Lesson 4: Energy-Related Problems
- 1 Introduction
- 2 Lesson Content
- 3 Reflection
- 3.1 Energy-Related Environmental Damage
- 3.1.1 Problems Associated with the Use of Fossil Fuels
- 3.1.2 Problems Associated with the Use of Fuel Wood
- 3.1.3 Problems Associated with the Use of Uranium
- 3.1.4 Problems Associated with the Building Hydro Power Plants
- 3.1.5 Problems Associated with the Use of Wind Energy
- 3.2 Possible Solutions
- 3.1 Energy-Related Environmental Damage
- 4 Summary
- 5 Assignment
- 6 Reading
- 7 Web Resources
Energy is an essential component of all development programmes. Without energy, modern life would cease to exist. We need energy to maintain physical comfort in much of the world, to win and manufacture useful materials and artefacts, for transport, for communications, for agriculture and for industry in general.
Energy can be made available by harnessing natural energy flows such as moving water, solar radiation and wind, and mainly by using fuels such as wood, coal, oil, natural gas and uranium. However, the harnessing and utilization of energy is associated with worrying problems, namely, depletion and environmental damage.In this lesson, we examine these environmental problems.
The Problem of Depletion
Energy resources all over the world are getting depleted. Over 90 percent of all the energy used in the entire world comes from fossil fuels (coal, oil and gas) that are exhaustible. Millions of years ago, organic matter (the remains of plants and animals) decayed and built up into thick layers. Over time, mud and soil that covered the organic matter changed into rock and trapped the organic matter beneath. Pressure and heat changed some of the organic matter into coal, some into oil (petroleum), and some into natural gas.
Currently, the world uses in one year an amount of fossil fuels that took nature roughly one million years to produce. At our present rate of consumption, and assuming no population increase, all the known oil reserves could be exhausted by the middle of this century and natural gas by 2070. Coal supplies will last much longer – for roughly 200 years at current consumption rates. We must however note that new deposits of fossil fuels continue to be discovered from time to time.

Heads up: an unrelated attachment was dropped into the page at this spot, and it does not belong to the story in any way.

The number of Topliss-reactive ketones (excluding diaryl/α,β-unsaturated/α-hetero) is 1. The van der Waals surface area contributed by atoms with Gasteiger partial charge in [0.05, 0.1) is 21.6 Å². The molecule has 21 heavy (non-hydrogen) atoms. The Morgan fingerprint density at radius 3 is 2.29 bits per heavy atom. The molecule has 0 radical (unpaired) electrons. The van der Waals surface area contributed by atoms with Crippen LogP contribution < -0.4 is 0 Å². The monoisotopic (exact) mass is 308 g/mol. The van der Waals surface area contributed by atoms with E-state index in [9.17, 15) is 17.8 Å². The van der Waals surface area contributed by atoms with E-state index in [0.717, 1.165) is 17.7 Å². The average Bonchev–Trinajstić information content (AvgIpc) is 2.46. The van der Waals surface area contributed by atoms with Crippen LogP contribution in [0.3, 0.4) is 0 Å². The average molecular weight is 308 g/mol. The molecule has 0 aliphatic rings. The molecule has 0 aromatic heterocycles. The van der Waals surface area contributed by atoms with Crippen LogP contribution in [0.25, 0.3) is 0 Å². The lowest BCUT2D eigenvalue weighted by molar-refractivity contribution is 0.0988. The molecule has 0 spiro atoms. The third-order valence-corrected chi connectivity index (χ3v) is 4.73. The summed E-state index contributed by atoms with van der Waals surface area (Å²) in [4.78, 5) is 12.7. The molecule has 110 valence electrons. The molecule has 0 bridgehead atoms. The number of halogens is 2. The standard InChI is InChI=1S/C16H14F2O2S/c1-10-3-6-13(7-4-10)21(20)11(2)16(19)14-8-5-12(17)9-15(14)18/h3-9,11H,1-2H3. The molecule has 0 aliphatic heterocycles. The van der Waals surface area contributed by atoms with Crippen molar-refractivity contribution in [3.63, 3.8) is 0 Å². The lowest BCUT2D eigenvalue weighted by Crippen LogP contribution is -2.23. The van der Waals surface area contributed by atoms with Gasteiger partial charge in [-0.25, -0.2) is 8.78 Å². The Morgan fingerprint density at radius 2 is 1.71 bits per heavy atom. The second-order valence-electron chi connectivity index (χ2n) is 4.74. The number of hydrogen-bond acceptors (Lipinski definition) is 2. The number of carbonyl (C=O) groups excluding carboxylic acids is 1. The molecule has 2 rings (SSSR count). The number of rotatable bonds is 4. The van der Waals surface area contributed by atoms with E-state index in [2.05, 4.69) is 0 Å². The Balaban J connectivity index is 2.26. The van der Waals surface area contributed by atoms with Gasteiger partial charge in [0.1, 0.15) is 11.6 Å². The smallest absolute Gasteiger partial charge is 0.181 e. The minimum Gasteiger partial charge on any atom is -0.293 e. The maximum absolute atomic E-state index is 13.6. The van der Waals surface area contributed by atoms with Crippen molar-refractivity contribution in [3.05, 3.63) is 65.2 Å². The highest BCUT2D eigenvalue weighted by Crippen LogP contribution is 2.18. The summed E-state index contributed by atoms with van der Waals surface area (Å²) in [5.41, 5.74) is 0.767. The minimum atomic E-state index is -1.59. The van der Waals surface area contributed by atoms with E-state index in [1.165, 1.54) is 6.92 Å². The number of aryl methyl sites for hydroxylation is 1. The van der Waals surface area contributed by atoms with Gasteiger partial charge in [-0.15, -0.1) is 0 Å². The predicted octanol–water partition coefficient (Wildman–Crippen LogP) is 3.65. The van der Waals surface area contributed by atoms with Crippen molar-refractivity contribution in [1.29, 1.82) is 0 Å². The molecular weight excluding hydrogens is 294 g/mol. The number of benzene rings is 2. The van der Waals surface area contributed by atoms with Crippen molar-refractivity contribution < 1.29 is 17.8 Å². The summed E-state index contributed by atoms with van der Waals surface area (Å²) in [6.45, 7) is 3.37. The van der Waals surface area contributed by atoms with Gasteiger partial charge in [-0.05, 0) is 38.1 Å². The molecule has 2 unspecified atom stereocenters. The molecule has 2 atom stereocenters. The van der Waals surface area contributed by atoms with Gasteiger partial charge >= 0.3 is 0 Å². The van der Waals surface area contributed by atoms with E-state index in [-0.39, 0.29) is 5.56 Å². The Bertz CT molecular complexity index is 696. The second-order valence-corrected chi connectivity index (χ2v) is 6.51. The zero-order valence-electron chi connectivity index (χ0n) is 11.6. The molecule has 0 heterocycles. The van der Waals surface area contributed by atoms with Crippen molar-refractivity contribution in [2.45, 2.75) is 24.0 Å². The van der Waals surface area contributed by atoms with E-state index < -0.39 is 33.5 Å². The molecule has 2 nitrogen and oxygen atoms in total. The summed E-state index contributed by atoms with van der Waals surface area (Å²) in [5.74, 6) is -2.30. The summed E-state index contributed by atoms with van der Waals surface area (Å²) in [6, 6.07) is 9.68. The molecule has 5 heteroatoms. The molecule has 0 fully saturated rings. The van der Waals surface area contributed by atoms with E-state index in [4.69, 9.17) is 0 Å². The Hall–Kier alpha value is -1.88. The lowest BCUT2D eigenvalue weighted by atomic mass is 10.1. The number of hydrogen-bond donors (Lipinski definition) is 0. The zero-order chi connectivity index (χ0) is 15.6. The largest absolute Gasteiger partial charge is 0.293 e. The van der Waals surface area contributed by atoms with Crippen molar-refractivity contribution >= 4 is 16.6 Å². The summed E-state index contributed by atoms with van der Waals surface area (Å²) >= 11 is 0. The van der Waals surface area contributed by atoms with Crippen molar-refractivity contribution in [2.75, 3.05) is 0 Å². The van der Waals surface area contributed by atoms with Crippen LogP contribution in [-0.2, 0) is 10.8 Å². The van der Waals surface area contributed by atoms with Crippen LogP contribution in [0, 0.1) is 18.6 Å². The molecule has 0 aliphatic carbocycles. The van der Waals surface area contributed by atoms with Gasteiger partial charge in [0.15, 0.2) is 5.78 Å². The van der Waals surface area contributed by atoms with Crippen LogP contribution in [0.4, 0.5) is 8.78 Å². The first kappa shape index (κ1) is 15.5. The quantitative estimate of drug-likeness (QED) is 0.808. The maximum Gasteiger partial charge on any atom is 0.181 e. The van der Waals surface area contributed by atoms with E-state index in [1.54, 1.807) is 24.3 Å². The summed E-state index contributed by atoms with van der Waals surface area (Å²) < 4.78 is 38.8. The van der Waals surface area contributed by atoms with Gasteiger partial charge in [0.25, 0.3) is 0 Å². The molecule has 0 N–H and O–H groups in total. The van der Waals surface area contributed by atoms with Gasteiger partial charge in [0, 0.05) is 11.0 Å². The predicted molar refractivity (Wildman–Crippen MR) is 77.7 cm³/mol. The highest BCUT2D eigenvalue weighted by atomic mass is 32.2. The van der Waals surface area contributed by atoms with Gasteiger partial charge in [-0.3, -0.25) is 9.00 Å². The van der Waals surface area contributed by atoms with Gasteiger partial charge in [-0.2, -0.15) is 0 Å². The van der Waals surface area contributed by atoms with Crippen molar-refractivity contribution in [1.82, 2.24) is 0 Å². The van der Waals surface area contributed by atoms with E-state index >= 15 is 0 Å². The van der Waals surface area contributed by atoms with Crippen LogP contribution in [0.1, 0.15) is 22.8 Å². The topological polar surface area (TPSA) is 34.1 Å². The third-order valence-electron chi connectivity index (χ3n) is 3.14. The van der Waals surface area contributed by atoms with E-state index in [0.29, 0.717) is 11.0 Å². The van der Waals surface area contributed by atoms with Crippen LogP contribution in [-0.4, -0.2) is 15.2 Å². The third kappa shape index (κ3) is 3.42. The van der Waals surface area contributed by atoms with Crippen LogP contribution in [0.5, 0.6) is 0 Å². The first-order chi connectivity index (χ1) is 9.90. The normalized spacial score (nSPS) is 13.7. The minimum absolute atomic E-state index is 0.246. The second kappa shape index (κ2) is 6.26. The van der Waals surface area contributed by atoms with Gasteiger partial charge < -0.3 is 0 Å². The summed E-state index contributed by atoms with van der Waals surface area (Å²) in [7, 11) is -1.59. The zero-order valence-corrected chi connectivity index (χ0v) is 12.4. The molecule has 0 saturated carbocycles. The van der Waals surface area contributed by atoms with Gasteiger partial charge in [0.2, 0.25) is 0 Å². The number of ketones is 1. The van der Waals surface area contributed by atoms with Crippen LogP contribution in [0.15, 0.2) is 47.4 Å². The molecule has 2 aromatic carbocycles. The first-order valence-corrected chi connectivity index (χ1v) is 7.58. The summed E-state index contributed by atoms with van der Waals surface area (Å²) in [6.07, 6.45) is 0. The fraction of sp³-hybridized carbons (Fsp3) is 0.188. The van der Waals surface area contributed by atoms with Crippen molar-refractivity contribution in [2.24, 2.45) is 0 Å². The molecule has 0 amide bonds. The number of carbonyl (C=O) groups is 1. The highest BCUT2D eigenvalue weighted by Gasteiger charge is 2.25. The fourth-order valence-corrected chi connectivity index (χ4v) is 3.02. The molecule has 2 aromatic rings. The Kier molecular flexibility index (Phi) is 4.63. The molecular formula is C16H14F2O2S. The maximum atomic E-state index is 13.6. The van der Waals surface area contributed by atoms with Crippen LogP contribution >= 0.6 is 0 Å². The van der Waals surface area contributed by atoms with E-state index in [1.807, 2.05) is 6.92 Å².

Energy-Related Environmental Damage
Apart from the problem of energy resources getting depleted, energy harnessing and utilization cause an immense amount of environmental damage. There are environmental problems associated with the use of almost all forms of energy. In this section we examine some problems associated with the use of fossil fuels, fuel wood, uranium, hydro power plants and wind energy.
Problems Associated with the Use of Fossil Fuels
The problems that relate to the use of fossil fuels include the following:
- Global warming
- Acid rains
- Dangers posed by leaded fuels
- Oil spills
- Gas leaks and explosions
- Water pollution caused by poorly managed coal mines
- Air pollution
Global warming refers to the gradual increase in the average temperature of the Earth’s surface and its atmosphere which has been attributed to the accumulation of greenhouse gases. The main greenhouse gases are carbon dioxide (CO2), methane (CH4), water vapour, nitrogen oxides (NOX) and chlorofluorocarbons (CFCs). All the greenhouse gases except CFCs are naturally produced and their concentrations in the atmosphere are increasing due to human activities.
CO2 is the main greenhouse gas, accounting for more than 50 percent of the global temperature rise. This has occurred because of the burning of fossil fuels and wood products. Notwithstanding the increase in the levels of CO2, there is continuing loss of the world’s forests that serve as CO2 sinks (green plants remove CO2 from the atmosphere). Through the process called photosynthesis, green plants constantly remove CO2 from the atmosphere and combine it with water vapour in the presence of sunlight, to produce carbohydrates and oxygen: 6 CO2 + 6H2O + Sunlight → C6H12O6 + 6 O2↑
Methane may be produced naturally when wet organic matter decomposes under bacteria action in the absence of oxygen. Such decompositions could take place in landfills, swampy/paddy fields, digestive tracks of ruminants and termites and septic tanks. Man induced methane emissions may come from leaks in natural gas distribution systems, leaks of refinery gases in petroleum reefing and coal mining.
The burning of fossil fuels also produces significant amounts of nitrous oxides. During the burning of fossil fuels, nitrogen in the air combines with oxygen at high temperatures to produce nitrous oxides: N + O2 → NOX The effects of global warming include the following:
- Rise in mean (average) global temperature
- Rising sea levels
- Occurrence of weather extremes
- Shifting of vegetative zones